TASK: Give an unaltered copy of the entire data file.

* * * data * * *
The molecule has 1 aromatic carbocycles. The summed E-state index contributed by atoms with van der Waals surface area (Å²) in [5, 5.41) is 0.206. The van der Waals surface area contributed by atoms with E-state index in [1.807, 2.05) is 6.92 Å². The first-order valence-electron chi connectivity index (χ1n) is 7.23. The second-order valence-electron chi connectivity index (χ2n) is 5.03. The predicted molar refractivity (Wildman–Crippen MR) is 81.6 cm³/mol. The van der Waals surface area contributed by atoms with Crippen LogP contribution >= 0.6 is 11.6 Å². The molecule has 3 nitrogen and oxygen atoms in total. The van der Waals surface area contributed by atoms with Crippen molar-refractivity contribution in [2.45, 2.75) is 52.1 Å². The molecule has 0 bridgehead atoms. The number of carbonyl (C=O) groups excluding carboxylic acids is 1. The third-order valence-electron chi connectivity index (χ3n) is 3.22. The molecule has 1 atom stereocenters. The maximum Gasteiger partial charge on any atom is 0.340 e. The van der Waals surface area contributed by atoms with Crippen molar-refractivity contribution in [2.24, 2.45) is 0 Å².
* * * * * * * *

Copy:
The molecule has 1 aromatic carbocycles. The summed E-state index contributed by atoms with van der Waals surface area (Å²) in [5, 5.41) is 0.206. The van der Waals surface area contributed by atoms with E-state index in [1.807, 2.05) is 6.92 Å². The first-order valence-electron chi connectivity index (χ1n) is 7.23. The second-order valence-electron chi connectivity index (χ2n) is 5.03. The predicted molar refractivity (Wildman–Crippen MR) is 81.6 cm³/mol. The van der Waals surface area contributed by atoms with Crippen LogP contribution >= 0.6 is 11.6 Å². The molecule has 3 nitrogen and oxygen atoms in total. The van der Waals surface area contributed by atoms with Crippen molar-refractivity contribution in [2.45, 2.75) is 52.1 Å². The molecule has 0 bridgehead atoms. The number of carbonyl (C=O) groups excluding carboxylic acids is 1. The third-order valence-electron chi connectivity index (χ3n) is 3.22. The molecule has 1 atom stereocenters. The maximum Gasteiger partial charge on any atom is 0.340 e. The van der Waals surface area contributed by atoms with Crippen molar-refractivity contribution in [2.24, 2.45) is 0 Å².